These armies were made up of the two extremities of European social class. Their officers were almost all nobility, even the lowest ensigns and lieutenants; their enlisted men were almost all commoners. This was by design. The long ages of mercenary warfare had left Europe profoundly mistrustful of professional soldiers, while the Middle Ages had shown the dangers of unrestrained nobility with too much time on their hands. The culture of Europe had assembled a ready-made solution: bind the nobility to the army. This kept them out of trouble, and kept the soldiers under control.


The 1680s and 1690s saw the real flowering of this ideal, along with the Age of the Enlightenment. Bacon’s and Newton’s ideas helped kick-start the Scientific Revolution, while the growth of both literature and music created a new kind of nobility. While they were still expected to fight, the European upper class was now also expected to be enlightened. In the Age of the Enlightenment, intelligence, rationality and order were in vogue, and men of the era sought to classify, organize and rationalize all aspects of life. This cultural change was reflected in the way they fought wars.


Warfare had become a gentleman’s pastime, something that the nobility of any country were expected to participate in en masse. Advances in technology prevented the nobility from donning armor and riding around like knights of old, but their new Enlightened outlook found expression in the manner they fought. The perfect geometric lines of the fortress were not merely utilitarian, and often they didn’t make sense as part of a defensive position, but they were definitely appealing to the mathematician or the rational viewer. It made less military sense, but more cultural sense, for a perfect octagon to surround a city that sat on a river.


In the same way, the famous line formations of the era reflected both cultural and social bias. Subsequent wars of the 1700s would demonstrate that properly trained and motivated light infantry in a loose formation were superior to the perfectly straight lines of the Enlightenment army. This didn’t happen for four reasons – two good, one questionable and one bad. The good reasons were that the shock effect of the massed infantry volley was devastating as both a physical and psychological weapon, and that infantry had to stay massed up for a cavalry charge.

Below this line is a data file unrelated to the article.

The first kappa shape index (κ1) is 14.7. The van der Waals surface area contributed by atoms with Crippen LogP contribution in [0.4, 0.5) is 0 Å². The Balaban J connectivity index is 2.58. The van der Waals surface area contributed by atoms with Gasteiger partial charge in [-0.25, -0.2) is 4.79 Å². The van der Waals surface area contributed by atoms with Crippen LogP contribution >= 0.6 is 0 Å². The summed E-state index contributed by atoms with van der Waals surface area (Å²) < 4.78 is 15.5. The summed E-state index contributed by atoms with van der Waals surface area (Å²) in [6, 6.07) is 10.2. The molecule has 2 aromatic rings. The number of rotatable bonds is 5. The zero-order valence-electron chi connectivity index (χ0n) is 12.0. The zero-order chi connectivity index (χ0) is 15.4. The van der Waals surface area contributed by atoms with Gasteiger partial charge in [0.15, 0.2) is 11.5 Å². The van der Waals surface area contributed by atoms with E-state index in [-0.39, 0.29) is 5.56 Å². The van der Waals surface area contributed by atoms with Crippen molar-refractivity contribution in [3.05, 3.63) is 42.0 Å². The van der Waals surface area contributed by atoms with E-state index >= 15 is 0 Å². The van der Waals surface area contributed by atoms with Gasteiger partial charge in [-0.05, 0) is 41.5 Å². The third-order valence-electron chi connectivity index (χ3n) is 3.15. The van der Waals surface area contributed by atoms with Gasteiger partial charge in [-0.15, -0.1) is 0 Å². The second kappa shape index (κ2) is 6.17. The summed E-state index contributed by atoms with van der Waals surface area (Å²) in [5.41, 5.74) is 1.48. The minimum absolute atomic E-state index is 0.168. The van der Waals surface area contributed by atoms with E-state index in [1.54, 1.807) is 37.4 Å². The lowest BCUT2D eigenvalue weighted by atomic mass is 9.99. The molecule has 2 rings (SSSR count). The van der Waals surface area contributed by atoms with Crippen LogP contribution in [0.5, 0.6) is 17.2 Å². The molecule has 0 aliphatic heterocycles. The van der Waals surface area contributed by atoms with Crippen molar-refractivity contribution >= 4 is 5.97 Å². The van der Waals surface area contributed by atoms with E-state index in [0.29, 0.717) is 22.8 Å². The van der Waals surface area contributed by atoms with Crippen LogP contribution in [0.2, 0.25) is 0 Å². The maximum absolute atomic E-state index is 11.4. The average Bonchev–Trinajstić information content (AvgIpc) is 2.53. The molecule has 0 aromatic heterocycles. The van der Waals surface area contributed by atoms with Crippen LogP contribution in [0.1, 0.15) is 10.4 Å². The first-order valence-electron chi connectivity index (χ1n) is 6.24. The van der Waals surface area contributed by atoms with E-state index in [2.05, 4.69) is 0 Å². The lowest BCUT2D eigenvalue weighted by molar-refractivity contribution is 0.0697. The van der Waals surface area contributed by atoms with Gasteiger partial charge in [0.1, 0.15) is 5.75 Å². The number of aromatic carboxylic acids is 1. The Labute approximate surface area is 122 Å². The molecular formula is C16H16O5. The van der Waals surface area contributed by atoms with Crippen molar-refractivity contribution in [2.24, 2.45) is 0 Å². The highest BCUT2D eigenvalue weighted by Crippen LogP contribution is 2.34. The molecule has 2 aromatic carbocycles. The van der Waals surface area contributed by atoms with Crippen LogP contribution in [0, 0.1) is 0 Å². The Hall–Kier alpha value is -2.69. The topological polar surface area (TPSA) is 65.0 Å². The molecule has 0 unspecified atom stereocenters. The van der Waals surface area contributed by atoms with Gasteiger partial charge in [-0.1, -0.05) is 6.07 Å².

The less good reason was that European nobility believed that the poor, uneducated country peasant, criminal or beggar who found himself in the army was unable to think for himself and needed the strong hand of the officer – along with truly brutal discipline, including the lash, torture or the firing squad – to keep him in line. Light infantry tactics were considered beyond the unenlightened peasant; he had to be kept in line and turned into something like a robot to be an effective fighting instrument. While it is true that the Enlightenment commoner was uneducated and liable to run away if he had a chance, that didn’t mean he was stupid or couldn’t fight. As the Europeans would learn to their surprise in the French Revolution, the lower classes could be a juggernaut if properly motivated.


The bad reason…or, to put it better, the cultural reason…was that long, straight lines suited the Enlightenment aesthetic. They restored order and rationality to an inherently disordered and irrational activity – war. The European gentleman of the Enlightenment era saw war, like he saw everything else, as a scientific construction, something that could be controlled, measured, synchronized, balanced, and weighted. Military professionals considered war something like a geometric activity, with carefully parsed maxims and rules to be followed. The carefully ordered infantry line was far superior to the silly mess of a pack of riflemen, the straight lines of a fortress triumphed over the loathsome of chaos of mere terrain and lines of elevation, and the genteel nobles obviously could not cede control of a battle to the gutter rats of London or Vienna.